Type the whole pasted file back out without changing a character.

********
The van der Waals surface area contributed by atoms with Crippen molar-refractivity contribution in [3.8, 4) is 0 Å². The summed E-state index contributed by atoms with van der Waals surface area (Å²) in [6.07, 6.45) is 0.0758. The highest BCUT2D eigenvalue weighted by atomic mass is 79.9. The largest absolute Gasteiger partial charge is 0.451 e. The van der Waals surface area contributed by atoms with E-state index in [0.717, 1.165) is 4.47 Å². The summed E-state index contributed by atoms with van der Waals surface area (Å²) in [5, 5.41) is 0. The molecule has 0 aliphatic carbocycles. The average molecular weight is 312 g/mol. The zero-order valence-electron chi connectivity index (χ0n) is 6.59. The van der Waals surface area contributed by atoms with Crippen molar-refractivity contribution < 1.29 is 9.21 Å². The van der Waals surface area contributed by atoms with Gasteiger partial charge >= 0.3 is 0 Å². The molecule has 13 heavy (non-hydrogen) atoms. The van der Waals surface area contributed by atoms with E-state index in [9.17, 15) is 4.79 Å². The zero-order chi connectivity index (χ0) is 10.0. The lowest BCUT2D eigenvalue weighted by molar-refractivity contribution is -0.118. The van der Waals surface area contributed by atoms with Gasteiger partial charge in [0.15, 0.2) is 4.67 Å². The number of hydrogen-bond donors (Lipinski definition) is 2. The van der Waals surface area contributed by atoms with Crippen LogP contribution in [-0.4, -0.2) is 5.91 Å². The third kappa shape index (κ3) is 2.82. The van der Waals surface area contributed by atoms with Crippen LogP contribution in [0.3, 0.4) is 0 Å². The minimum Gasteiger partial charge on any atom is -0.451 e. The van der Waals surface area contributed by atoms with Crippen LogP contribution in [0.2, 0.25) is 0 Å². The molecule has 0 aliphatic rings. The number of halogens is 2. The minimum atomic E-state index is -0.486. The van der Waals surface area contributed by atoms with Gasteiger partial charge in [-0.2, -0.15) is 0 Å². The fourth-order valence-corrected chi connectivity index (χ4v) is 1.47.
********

The van der Waals surface area contributed by atoms with Crippen molar-refractivity contribution in [3.8, 4) is 0 Å². The summed E-state index contributed by atoms with van der Waals surface area (Å²) in [6.07, 6.45) is 0.0758. The highest BCUT2D eigenvalue weighted by atomic mass is 79.9. The largest absolute Gasteiger partial charge is 0.451 e. The van der Waals surface area contributed by atoms with E-state index in [0.717, 1.165) is 4.47 Å². The summed E-state index contributed by atoms with van der Waals surface area (Å²) in [5, 5.41) is 0. The molecule has 0 aliphatic carbocycles. The average molecular weight is 312 g/mol. The zero-order valence-electron chi connectivity index (χ0n) is 6.59. The van der Waals surface area contributed by atoms with Crippen molar-refractivity contribution < 1.29 is 9.21 Å². The van der Waals surface area contributed by atoms with Gasteiger partial charge >= 0.3 is 0 Å². The molecule has 13 heavy (non-hydrogen) atoms. The van der Waals surface area contributed by atoms with E-state index in [9.17, 15) is 4.79 Å². The zero-order chi connectivity index (χ0) is 10.0. The lowest BCUT2D eigenvalue weighted by molar-refractivity contribution is -0.118. The van der Waals surface area contributed by atoms with Gasteiger partial charge in [0.15, 0.2) is 4.67 Å². The number of hydrogen-bond donors (Lipinski definition) is 2. The van der Waals surface area contributed by atoms with Crippen LogP contribution in [-0.4, -0.2) is 5.91 Å². The third kappa shape index (κ3) is 2.82. The van der Waals surface area contributed by atoms with Crippen LogP contribution in [0.3, 0.4) is 0 Å². The minimum Gasteiger partial charge on any atom is -0.451 e. The van der Waals surface area contributed by atoms with Crippen LogP contribution in [0.2, 0.25) is 0 Å². The molecule has 0 aliphatic rings. The number of halogens is 2. The minimum atomic E-state index is -0.486. The van der Waals surface area contributed by atoms with Gasteiger partial charge in [-0.2, -0.15) is 0 Å². The fourth-order valence-corrected chi connectivity index (χ4v) is 1.47.